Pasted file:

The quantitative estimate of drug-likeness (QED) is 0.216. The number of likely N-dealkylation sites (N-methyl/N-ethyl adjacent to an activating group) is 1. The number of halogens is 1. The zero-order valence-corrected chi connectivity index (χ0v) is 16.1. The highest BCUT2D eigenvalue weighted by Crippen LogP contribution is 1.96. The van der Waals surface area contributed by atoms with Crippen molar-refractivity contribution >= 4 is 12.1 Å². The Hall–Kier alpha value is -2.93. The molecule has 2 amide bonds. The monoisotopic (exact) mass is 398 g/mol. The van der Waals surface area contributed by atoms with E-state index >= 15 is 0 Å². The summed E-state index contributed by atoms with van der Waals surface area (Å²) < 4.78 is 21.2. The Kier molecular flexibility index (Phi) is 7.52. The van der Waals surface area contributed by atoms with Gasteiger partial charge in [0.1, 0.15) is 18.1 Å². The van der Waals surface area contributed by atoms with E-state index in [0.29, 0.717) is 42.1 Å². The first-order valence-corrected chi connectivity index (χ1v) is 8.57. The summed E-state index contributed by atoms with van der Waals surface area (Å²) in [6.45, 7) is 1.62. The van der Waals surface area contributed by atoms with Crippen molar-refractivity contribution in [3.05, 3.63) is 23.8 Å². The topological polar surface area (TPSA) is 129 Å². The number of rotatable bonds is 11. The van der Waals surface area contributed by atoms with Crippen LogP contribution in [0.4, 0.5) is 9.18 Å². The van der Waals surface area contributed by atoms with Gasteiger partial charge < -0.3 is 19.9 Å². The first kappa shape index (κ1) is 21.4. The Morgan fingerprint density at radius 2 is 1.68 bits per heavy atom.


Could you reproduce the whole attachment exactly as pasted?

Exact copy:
The quantitative estimate of drug-likeness (QED) is 0.216. The number of likely N-dealkylation sites (N-methyl/N-ethyl adjacent to an activating group) is 1. The number of halogens is 1. The zero-order valence-corrected chi connectivity index (χ0v) is 16.1. The highest BCUT2D eigenvalue weighted by Crippen LogP contribution is 1.96. The van der Waals surface area contributed by atoms with Crippen molar-refractivity contribution >= 4 is 12.1 Å². The Hall–Kier alpha value is -2.93. The molecule has 2 amide bonds. The monoisotopic (exact) mass is 398 g/mol. The van der Waals surface area contributed by atoms with E-state index >= 15 is 0 Å². The summed E-state index contributed by atoms with van der Waals surface area (Å²) < 4.78 is 21.2. The Kier molecular flexibility index (Phi) is 7.52. The van der Waals surface area contributed by atoms with Gasteiger partial charge in [0.1, 0.15) is 18.1 Å². The van der Waals surface area contributed by atoms with E-state index in [0.29, 0.717) is 42.1 Å². The first-order valence-corrected chi connectivity index (χ1v) is 8.57. The summed E-state index contributed by atoms with van der Waals surface area (Å²) in [6.45, 7) is 1.62. The van der Waals surface area contributed by atoms with Crippen molar-refractivity contribution in [3.05, 3.63) is 23.8 Å². The topological polar surface area (TPSA) is 129 Å². The number of rotatable bonds is 11. The van der Waals surface area contributed by atoms with Crippen LogP contribution in [0.4, 0.5) is 9.18 Å². The van der Waals surface area contributed by atoms with Gasteiger partial charge < -0.3 is 19.9 Å². The first kappa shape index (κ1) is 21.4. The Morgan fingerprint density at radius 2 is 1.68 bits per heavy atom.